The earliest illness began on Dec 23, and the most recent symptom onset was Jan 12. Patient ages range from 10 to 95 years, and 68% were female. Of 20 people with information available, 11 were hospitalized. Of 18 people with information, 3 developed a type of kidney failure called hemolytic uremic syndrome.
State and local health officials interviewed people to see what they ate the week before they got sick, but no common exposure was ever identified.
“People reported eating a variety of food items, including leafy greens, broccoli, cucumbers, and strawberries. However, none of the food items were reported significantly more by sick people in this outbreak when compared to healthy people in the FoodNet population survey,” the CDC said.
Whole-genome sequencing suggests the E coli from sick people is closely related and that they were probably sickened by the same type of food. Samples from 14 patients were resistant to chloramphenicol, streptomycin, sulfisoxazole, tetracycline, and trimethoprim-sulfamethoxazole. The CDC said the outbreak strain was previously linked to various sources, including romaine lettuce and recreational water.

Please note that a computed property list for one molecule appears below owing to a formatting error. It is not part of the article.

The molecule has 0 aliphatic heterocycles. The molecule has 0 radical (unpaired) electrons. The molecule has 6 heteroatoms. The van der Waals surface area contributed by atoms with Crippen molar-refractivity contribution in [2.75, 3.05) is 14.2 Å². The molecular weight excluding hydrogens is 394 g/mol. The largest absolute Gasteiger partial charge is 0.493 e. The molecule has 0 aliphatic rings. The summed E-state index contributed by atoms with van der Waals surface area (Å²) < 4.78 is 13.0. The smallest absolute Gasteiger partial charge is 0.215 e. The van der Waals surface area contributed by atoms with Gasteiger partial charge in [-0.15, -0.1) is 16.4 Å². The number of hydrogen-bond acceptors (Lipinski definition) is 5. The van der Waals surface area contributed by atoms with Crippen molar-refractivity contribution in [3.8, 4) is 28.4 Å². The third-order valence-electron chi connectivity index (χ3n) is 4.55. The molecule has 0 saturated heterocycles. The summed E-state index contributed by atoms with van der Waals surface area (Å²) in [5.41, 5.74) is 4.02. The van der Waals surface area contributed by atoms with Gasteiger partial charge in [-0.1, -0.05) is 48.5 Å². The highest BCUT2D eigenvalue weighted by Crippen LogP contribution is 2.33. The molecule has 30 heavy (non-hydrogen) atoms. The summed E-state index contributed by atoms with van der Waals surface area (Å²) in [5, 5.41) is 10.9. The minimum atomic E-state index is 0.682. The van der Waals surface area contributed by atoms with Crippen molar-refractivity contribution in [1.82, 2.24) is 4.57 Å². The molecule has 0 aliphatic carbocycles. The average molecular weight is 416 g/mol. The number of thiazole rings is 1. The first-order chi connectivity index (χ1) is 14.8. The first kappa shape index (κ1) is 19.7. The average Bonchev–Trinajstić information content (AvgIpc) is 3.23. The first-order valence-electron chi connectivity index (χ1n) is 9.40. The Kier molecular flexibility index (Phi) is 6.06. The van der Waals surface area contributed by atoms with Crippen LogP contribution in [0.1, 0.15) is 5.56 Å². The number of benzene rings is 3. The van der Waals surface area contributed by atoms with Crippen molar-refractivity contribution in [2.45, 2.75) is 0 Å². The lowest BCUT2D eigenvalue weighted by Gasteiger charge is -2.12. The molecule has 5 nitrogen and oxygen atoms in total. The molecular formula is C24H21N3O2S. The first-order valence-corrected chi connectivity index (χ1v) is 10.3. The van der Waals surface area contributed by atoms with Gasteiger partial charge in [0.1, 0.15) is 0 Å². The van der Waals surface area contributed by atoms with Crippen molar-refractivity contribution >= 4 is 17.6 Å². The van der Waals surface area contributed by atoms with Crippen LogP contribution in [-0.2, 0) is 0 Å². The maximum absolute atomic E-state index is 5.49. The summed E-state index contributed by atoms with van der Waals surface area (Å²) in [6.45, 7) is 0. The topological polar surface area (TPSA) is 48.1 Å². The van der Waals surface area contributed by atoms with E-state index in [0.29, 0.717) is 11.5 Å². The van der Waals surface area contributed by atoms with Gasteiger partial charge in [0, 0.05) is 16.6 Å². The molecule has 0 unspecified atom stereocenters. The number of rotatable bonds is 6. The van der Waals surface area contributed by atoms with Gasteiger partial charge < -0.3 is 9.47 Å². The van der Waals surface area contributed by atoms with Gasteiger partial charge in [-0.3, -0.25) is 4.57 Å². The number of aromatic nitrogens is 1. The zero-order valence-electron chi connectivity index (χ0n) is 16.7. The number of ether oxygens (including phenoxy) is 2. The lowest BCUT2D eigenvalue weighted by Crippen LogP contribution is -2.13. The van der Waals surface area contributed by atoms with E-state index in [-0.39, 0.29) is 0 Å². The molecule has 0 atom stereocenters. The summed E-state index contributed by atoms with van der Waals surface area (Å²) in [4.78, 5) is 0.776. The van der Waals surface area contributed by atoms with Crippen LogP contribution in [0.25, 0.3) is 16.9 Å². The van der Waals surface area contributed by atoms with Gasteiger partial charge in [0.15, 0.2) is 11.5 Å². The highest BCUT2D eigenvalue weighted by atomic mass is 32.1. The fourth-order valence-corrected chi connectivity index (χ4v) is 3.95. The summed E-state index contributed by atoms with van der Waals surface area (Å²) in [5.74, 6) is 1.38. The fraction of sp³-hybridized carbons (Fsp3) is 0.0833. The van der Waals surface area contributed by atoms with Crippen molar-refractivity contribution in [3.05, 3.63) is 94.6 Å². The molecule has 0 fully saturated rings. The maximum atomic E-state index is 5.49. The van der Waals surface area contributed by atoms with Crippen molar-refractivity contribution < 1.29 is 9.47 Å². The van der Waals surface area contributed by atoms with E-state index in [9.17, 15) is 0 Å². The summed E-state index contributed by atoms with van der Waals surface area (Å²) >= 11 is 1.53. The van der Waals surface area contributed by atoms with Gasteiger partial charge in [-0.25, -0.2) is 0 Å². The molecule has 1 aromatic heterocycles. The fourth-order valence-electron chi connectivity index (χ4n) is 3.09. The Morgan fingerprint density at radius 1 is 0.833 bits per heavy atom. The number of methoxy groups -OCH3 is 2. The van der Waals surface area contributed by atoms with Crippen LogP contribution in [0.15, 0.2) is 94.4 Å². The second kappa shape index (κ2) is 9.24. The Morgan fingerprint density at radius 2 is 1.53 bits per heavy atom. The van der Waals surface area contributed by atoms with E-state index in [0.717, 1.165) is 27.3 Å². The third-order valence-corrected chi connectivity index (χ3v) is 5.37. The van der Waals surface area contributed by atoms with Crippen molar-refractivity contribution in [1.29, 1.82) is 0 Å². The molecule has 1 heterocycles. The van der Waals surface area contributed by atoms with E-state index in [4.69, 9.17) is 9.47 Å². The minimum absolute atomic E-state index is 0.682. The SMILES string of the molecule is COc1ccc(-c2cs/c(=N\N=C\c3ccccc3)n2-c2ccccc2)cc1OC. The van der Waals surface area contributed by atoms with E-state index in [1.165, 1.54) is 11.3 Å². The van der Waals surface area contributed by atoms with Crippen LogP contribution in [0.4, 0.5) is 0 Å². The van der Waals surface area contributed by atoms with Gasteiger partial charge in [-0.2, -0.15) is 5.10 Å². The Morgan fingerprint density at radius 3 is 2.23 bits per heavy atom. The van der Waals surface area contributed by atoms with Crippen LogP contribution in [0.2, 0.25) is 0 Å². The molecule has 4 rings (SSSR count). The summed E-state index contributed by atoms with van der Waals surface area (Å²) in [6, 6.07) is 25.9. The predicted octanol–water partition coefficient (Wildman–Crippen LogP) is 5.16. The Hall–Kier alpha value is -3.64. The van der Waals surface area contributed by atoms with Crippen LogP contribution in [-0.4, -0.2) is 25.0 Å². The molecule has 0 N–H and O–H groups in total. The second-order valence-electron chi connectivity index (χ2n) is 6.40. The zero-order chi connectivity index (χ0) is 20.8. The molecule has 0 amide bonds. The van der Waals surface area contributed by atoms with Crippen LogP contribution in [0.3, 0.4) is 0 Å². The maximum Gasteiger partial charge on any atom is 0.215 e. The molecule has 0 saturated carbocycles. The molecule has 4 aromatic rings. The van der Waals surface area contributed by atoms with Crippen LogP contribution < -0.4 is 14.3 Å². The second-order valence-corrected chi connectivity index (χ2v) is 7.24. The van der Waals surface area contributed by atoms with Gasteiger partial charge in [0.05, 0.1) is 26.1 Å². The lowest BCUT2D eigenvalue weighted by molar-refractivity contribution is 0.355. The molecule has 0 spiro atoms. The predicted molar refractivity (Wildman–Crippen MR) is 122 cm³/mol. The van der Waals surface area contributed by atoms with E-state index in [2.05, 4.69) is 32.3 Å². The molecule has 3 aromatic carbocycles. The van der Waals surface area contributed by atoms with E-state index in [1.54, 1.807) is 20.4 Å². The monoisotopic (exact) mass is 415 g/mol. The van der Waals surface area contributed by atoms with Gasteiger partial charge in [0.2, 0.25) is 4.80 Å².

Mar 11 CDC update
Feb 3 CIDRAP News scan on previous update
Six countries report more vaccine-derived polio cases
Six countries reported more polio cases this week, all involving circulating vaccine-derived poliovirus type 2 (cVDPV2), the Global Polio Eradication Initiative (GPEI) said in its latest weekly report.
Afghanistan reported 14 cases from eight provinces, putting its 2020 total at 308 and its 2021 number so far at 17. Tajikistan reported two cVDPV2 cases in the Districts of Republican Subordination, located in the central part of the country, putting its number for the year at three.
In Africa, Mali reported five more cases in three different towns, increasing its total for 2020 to 43. Sierra Leone also reported five new cases, four in the Western area and one in the Northern area, bringing its total so far to eight.
The DRC confirmed three additional cases, 1 in Tshuapa province and 2 in Equateur province, lifting its number for 2020 to 81. And Sudan reported 1 more cVDPV2 case, in North Darfur, totaling 58 for 2020.
Mar 11 GPEI update